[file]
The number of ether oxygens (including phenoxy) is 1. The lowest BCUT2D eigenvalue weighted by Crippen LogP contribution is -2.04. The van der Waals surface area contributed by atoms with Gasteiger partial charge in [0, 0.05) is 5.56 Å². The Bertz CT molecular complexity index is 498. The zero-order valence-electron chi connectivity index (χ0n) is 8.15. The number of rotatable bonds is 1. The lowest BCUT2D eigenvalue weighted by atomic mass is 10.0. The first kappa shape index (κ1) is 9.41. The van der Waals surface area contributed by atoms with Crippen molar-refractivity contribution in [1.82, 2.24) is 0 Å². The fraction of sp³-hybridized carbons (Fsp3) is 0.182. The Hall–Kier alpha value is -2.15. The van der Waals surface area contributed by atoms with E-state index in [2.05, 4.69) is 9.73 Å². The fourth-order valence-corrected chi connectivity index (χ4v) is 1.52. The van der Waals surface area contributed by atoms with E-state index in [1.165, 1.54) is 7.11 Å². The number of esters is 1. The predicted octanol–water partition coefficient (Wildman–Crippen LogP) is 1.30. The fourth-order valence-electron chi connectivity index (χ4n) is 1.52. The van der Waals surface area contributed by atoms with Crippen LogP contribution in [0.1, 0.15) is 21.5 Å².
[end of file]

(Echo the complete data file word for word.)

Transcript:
The number of ether oxygens (including phenoxy) is 1. The lowest BCUT2D eigenvalue weighted by Crippen LogP contribution is -2.04. The van der Waals surface area contributed by atoms with Gasteiger partial charge in [0, 0.05) is 5.56 Å². The Bertz CT molecular complexity index is 498. The zero-order valence-electron chi connectivity index (χ0n) is 8.15. The number of rotatable bonds is 1. The lowest BCUT2D eigenvalue weighted by atomic mass is 10.0. The first kappa shape index (κ1) is 9.41. The van der Waals surface area contributed by atoms with Crippen molar-refractivity contribution in [1.82, 2.24) is 0 Å². The fraction of sp³-hybridized carbons (Fsp3) is 0.182. The Hall–Kier alpha value is -2.15. The van der Waals surface area contributed by atoms with E-state index in [2.05, 4.69) is 9.73 Å². The fourth-order valence-corrected chi connectivity index (χ4v) is 1.52. The van der Waals surface area contributed by atoms with E-state index in [1.165, 1.54) is 7.11 Å². The number of esters is 1. The predicted octanol–water partition coefficient (Wildman–Crippen LogP) is 1.30. The fourth-order valence-electron chi connectivity index (χ4n) is 1.52. The van der Waals surface area contributed by atoms with Crippen LogP contribution in [0.1, 0.15) is 21.5 Å².